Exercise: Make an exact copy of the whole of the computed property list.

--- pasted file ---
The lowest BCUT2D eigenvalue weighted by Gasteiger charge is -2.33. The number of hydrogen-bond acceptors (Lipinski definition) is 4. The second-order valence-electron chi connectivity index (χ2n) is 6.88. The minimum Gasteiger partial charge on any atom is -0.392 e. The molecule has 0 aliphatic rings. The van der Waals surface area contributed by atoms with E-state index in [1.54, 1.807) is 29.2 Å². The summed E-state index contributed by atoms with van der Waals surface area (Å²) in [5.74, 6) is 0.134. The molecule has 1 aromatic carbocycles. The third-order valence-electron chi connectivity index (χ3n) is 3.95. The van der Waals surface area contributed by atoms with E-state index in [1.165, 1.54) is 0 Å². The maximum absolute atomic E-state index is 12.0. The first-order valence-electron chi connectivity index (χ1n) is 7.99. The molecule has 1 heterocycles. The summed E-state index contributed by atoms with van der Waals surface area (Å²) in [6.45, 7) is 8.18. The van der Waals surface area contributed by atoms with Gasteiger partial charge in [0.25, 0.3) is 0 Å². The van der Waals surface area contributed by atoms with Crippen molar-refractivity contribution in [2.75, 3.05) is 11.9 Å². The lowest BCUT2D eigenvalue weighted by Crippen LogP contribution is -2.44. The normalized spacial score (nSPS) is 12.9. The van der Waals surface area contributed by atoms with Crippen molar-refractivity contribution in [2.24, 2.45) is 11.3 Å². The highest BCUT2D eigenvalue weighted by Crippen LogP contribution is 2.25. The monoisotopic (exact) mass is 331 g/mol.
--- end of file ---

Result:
The lowest BCUT2D eigenvalue weighted by Gasteiger charge is -2.33. The number of hydrogen-bond acceptors (Lipinski definition) is 4. The second-order valence-electron chi connectivity index (χ2n) is 6.88. The minimum Gasteiger partial charge on any atom is -0.392 e. The molecule has 0 aliphatic rings. The van der Waals surface area contributed by atoms with E-state index in [1.54, 1.807) is 29.2 Å². The summed E-state index contributed by atoms with van der Waals surface area (Å²) in [5.74, 6) is 0.134. The molecule has 1 aromatic carbocycles. The third-order valence-electron chi connectivity index (χ3n) is 3.95. The van der Waals surface area contributed by atoms with E-state index in [1.165, 1.54) is 0 Å². The maximum absolute atomic E-state index is 12.0. The first-order valence-electron chi connectivity index (χ1n) is 7.99. The molecule has 1 heterocycles. The summed E-state index contributed by atoms with van der Waals surface area (Å²) in [6.45, 7) is 8.18. The van der Waals surface area contributed by atoms with Gasteiger partial charge in [0.25, 0.3) is 0 Å². The van der Waals surface area contributed by atoms with Crippen molar-refractivity contribution in [2.75, 3.05) is 11.9 Å². The lowest BCUT2D eigenvalue weighted by Crippen LogP contribution is -2.44. The normalized spacial score (nSPS) is 12.9. The van der Waals surface area contributed by atoms with Crippen molar-refractivity contribution in [2.24, 2.45) is 11.3 Å². The highest BCUT2D eigenvalue weighted by Crippen LogP contribution is 2.25. The monoisotopic (exact) mass is 331 g/mol.